Why Judges Should NOT be Determining “What is Best for the Child”
Comments by Brian Shilhavy
Editor, Health Impact News
Our headline, Why Judges Should NOT be Determining “What is Best for the Child”, may sound like a statement that disregards child safety. It may lead one to believe that children are doomed to become victims in many cases if a judge does not step in and rule on what is “best for the child.”
However, Law Professor Vivek Sankaran has made the case that this is NOT the primary role of judges, and that instead judges should be interpreting the law and applying it by objective standards.
The decisions about what are “best for the child” are really parental decisions, and the primary function of a court of law in determining child safety is whether or not the parents are fit to be parents.
I myself would take that one step further, and state that parents should be judged like any other alleged criminal, in criminal courts, with the full due process of law that is part of our constitutional rights, just as these rights are applied to other alleged criminals, such as murderers, terrorists, etc.
If a criminal court cannot convict a parent of criminal conduct, such as abusing their own children, then family or juvenile court judges have no right replacing the parents’ responsibilities to raise their own children with their own opinions about how that child should be raised.
Statistics clearly show that the State makes a poor substitute for parents, and even when it is done in the “best interest of the child,” the child is almost always the one who suffers the most from the trauma of being separated from their families.
Best Interest Is In the Eye Of The Beholder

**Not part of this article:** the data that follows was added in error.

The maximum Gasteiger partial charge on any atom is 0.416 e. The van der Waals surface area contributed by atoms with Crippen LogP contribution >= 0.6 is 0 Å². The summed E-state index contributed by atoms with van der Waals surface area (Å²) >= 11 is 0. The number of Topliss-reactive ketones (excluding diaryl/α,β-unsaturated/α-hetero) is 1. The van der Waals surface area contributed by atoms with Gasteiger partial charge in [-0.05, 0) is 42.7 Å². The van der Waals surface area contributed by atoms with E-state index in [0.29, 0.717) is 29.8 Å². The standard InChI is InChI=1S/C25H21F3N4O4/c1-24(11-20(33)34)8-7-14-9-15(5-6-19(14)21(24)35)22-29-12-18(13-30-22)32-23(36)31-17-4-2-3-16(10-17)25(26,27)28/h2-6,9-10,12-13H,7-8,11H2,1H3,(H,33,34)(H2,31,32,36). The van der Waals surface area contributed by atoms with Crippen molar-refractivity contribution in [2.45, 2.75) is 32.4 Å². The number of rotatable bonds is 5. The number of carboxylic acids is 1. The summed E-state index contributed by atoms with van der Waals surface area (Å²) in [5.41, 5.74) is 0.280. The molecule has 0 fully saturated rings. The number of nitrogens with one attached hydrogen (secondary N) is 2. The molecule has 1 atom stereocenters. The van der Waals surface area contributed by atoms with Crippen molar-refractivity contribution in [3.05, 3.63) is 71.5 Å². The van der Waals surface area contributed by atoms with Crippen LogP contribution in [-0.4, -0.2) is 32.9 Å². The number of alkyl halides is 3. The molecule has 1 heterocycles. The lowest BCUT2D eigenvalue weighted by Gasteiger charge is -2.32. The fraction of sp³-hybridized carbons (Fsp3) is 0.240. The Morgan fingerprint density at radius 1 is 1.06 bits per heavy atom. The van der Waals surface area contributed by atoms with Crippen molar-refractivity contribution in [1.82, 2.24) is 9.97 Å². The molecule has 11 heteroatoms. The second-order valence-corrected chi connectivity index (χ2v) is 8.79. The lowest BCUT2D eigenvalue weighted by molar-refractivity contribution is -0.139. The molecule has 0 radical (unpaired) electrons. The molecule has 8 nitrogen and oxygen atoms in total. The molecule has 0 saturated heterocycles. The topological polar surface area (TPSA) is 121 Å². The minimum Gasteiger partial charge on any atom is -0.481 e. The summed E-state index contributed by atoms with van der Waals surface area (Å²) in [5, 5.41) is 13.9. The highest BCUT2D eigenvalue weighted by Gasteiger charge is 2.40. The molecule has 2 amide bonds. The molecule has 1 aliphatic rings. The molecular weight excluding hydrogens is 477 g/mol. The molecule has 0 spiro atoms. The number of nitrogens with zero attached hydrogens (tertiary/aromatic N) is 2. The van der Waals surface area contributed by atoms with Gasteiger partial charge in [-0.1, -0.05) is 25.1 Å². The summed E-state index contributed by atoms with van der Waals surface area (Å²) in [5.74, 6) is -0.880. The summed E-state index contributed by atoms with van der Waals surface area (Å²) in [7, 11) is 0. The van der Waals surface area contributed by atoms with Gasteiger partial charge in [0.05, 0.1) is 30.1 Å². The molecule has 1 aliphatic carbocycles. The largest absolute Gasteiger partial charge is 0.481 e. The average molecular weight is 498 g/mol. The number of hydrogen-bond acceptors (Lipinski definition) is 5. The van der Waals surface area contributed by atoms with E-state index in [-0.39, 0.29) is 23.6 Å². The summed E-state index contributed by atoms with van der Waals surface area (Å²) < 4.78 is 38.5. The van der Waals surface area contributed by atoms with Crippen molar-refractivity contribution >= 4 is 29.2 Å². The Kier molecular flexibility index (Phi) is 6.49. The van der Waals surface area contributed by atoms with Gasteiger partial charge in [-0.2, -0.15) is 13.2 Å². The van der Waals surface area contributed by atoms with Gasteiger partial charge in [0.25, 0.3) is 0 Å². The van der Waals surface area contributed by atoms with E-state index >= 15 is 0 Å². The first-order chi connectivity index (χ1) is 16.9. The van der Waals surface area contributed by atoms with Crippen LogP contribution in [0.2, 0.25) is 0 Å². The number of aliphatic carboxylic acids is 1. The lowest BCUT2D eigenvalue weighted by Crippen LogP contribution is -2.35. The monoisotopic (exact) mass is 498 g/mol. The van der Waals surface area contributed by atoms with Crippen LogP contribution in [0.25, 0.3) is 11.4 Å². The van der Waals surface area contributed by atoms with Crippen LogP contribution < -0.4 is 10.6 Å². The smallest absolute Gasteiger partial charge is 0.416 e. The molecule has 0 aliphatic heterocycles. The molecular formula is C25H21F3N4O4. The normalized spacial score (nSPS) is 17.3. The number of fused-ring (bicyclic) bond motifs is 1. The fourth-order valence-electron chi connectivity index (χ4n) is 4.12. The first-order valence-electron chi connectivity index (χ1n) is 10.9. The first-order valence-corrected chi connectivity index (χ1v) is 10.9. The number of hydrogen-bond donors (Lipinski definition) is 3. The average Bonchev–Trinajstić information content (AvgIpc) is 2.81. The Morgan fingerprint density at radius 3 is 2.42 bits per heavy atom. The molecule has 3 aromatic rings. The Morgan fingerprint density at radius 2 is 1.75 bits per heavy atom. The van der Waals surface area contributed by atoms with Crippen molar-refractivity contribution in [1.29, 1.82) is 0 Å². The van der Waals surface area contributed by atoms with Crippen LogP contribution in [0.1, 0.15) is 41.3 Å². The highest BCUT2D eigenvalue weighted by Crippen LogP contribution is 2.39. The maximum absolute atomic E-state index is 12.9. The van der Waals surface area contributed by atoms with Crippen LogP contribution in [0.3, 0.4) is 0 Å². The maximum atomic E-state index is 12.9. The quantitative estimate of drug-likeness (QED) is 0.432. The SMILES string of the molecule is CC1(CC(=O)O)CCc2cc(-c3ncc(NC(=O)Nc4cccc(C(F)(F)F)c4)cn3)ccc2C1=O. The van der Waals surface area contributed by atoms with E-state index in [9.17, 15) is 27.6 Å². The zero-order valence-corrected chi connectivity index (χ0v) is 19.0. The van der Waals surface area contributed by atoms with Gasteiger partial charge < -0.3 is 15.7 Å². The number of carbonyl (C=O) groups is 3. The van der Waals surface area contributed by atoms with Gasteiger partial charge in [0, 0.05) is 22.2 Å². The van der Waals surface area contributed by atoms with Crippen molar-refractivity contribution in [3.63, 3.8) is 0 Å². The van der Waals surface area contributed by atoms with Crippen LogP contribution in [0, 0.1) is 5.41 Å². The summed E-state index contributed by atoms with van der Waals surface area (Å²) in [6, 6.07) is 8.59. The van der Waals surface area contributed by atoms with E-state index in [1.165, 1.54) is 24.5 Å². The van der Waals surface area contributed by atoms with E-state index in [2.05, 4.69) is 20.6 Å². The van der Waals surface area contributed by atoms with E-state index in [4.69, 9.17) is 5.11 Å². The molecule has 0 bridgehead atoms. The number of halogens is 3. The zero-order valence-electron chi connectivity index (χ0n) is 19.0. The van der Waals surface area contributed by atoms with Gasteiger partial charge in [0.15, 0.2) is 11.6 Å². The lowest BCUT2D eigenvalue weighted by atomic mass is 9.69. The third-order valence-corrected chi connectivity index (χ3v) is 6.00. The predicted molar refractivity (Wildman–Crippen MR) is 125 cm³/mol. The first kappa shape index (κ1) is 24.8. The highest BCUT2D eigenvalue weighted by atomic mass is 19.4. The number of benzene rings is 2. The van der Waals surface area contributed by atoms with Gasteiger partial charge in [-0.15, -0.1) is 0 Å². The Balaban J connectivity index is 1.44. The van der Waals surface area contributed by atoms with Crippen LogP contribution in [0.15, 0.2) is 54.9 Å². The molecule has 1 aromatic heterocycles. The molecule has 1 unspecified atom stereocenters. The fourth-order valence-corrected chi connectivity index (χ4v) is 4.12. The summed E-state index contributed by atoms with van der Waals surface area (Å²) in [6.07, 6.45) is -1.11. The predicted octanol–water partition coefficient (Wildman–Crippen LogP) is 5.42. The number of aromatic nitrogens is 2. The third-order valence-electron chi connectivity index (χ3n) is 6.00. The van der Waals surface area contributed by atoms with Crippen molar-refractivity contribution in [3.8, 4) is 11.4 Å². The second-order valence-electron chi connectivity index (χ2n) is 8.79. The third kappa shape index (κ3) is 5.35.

A few weeks ago on a phone call discussing how systems can support keeping kids safely with their families, a judge abruptly interjected, “I don’t like this focus on the rights of parents. We should always be focusing on the best interest of children at all times, before a kid is removed and once a court is involved!”
In my years practicing child welfare law, I’ve heard this refrain many, many times. It makes my head hurt.
The refrain pains me because we all know that the “best interest of the child” is not an objective standard. All of us disagree – all the time – about what we think is best for a child. What time should they go to bed? Should they co-sleep with us? How should they be disciplined? Should they be raised in a “free-range” parenting style? Or is helicoptering around them best? Gather a group of parents, chat for a few minutes, and you’ll quickly realize how much we disagree about what is good for children.
Crucial to this framework is the realization that prior to finding a parent to be unfit, judges don’t get to issue orders based on what they think is best for a child. Consider a world where this standard didn’t apply. Do I really want someone to second-guess my decision to allow my children to watch America Ninja Warrior this morning? Or to eat pizza for a week straight? Or to not shower for a few days?
Absolutely not. These are my calls as a parent. The constitutional jurisprudence makes clear that the state doesn’t get to interfere in these decisions until they prove me to be unfit. It is a doctrine that all of us benefit from. Every day.
Read the Full Article at Rethinking Foster Care